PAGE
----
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Farmers unhappy as govt decides to lower maize & milk import duty amid falling local prices

The government has allowed import of 5 lakh MT of maize and 10,000 MT of milk under reduced duties, cites commitment to WTO. 

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New Delhi: The Modi government’s decision to import maize and milk under reduced import duties has irked domestic producers of the two products as local prices have already been crashing. 

The government has in a notification dated 23 June allowed the import of 5 lakh MT of maize and 10,000 MT of milk and milk products at a concessional customs duty of 15 per cent each under the Tariff Rate Quota Scheme. 

India normally imposes a 50-60 per cent import tax on the grain and has been the world’s seventh-biggest maize producer and net exporter till two years ago. The import duty on milk and milk products also varies from 30 to 60 per cent. 

The government notification, however, states that it has reduced duties in the backdrop of India’s commitment to the World Trade Organization (WTO) for a few commodities.

The notification has rattled maize farmers across the country as domestic prices of corn have crashed in the country post the Covid-19 lockdown. Maize accounts for 60 per cent of chicken feed by weight and the poultry sector along with starch manufacturers are the major consumers of the crop. 

But with the poultry industry having taken a huge hit amid the Covid crisis, the demand for feed and the prices of the crop have fallen drastically. The market prices of major poultry raw materials such as maize have dipped by more than half over the last few weeks causing severe distress to farmers.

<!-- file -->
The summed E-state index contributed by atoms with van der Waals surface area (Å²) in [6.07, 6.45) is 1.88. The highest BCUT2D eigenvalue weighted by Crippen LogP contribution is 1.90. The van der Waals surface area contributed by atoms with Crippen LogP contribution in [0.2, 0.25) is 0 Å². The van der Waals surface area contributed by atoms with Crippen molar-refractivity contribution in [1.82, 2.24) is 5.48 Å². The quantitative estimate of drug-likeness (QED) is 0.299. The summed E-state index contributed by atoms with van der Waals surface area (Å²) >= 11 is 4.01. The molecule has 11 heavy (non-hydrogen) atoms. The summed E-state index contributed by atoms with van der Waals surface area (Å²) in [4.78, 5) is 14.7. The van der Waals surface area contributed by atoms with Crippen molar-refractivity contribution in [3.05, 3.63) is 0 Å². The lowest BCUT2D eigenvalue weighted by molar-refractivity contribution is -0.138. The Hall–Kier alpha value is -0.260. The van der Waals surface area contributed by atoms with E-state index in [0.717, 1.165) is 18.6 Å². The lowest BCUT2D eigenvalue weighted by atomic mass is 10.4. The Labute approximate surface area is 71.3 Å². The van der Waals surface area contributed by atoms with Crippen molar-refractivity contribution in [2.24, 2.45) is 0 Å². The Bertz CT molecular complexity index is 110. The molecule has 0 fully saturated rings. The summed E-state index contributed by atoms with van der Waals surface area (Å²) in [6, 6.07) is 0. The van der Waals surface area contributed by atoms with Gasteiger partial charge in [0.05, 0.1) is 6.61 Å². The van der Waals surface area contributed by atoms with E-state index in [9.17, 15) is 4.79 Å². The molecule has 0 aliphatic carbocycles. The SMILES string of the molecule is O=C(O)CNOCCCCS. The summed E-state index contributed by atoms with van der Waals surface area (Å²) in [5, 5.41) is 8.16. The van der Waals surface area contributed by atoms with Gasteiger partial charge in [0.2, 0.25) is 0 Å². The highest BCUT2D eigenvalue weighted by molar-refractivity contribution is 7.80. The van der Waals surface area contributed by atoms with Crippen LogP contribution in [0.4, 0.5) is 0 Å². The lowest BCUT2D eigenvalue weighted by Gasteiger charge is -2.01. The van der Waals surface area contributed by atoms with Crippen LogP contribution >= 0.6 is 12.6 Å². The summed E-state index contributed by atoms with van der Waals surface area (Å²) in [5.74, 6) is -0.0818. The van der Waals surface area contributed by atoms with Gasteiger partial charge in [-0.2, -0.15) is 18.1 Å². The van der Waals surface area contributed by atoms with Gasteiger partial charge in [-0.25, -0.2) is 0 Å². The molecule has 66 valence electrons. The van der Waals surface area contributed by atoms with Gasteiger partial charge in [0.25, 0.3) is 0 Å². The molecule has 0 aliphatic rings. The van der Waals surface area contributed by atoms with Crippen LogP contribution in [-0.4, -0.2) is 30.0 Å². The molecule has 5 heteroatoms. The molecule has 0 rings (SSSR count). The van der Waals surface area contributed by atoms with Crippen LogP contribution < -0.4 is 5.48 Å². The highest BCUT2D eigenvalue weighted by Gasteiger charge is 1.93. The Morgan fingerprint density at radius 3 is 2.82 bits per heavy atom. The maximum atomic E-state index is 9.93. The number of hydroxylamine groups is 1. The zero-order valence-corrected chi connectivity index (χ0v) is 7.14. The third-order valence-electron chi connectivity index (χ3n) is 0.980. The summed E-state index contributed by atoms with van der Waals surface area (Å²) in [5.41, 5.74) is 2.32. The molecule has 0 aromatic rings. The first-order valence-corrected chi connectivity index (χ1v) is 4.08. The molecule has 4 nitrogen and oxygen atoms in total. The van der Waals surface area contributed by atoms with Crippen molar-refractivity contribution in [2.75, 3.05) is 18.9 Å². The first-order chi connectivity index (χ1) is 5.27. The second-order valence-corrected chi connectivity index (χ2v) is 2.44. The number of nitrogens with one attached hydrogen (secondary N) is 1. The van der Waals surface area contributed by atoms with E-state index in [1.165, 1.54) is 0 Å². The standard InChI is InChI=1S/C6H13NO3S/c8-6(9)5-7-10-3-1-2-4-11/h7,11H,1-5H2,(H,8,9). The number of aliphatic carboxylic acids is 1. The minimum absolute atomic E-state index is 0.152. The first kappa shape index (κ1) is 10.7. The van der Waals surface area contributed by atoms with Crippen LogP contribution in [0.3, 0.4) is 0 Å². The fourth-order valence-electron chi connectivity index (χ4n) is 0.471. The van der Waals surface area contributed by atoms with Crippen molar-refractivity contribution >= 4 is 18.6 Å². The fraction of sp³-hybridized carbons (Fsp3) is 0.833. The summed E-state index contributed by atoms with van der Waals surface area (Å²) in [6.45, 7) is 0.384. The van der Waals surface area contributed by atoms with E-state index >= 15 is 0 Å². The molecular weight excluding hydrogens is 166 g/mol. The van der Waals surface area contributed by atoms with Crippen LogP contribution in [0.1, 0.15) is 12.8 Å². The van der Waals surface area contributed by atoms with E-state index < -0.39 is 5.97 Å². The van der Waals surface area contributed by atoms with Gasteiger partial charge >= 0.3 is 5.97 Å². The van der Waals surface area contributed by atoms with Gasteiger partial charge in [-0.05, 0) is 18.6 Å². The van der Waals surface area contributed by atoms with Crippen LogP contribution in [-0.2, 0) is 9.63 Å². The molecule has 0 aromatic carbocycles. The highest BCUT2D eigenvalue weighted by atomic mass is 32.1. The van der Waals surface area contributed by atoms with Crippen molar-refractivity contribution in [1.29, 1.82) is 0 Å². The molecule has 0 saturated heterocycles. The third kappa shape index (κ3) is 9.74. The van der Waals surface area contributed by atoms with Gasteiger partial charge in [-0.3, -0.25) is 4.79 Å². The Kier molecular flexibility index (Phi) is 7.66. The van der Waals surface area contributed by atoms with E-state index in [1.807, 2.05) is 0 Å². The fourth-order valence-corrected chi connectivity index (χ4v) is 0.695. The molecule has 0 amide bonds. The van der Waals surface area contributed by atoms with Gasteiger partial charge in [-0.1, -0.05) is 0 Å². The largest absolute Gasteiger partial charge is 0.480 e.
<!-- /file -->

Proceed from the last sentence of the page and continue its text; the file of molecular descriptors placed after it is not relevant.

Ajay Vir Jakhar, chairman of Bharat Krishak Samaj (Farmers’ Forum, India), told ThePrint that maize prices have fallen sharply. “When farmgate maize is selling 40 per cent below MSP, the timing of reducing import duty even if to be WTO compliant is unwise. This is counterproductive to aims of doubling farm income by 2022 and of the PM’s Atma Nirbhar agenda,” he said.  

Also read: Over 1.5 crore farmers yet to receive PM-Kisan instalment after Covid lockdown

Farmers also hit by lack of demand, no procurement

In the absence of market demand and procurement from government agencies, maize farmers are being forced to sell their produce at Rs 1,000 to Rs 1,200 per quintal in the market. The lack of government procurement has really hurt farmers as the minimum support price (MSP) of this crop was hiked to Rs 1,850 per quintal for the 2020-21 kharif season and was at Rs 1,760 per quintal in 2019-20 rabi season.

Maize grown in rabi season is usually procured from May to June while the kharif crop is procured between October and December. While the government notifies the MSP, it doesn’t really proactively procure it like wheat and rice because the grain is not distributed under the Public Distribution System (PDS). 

“Also there’s this rule that procured maize has to be disposed of in three months of purchase,” a consumer ministry official said, “No state is ready to procure it now because they don’t have storage space after a bumper rabi crop procurement.”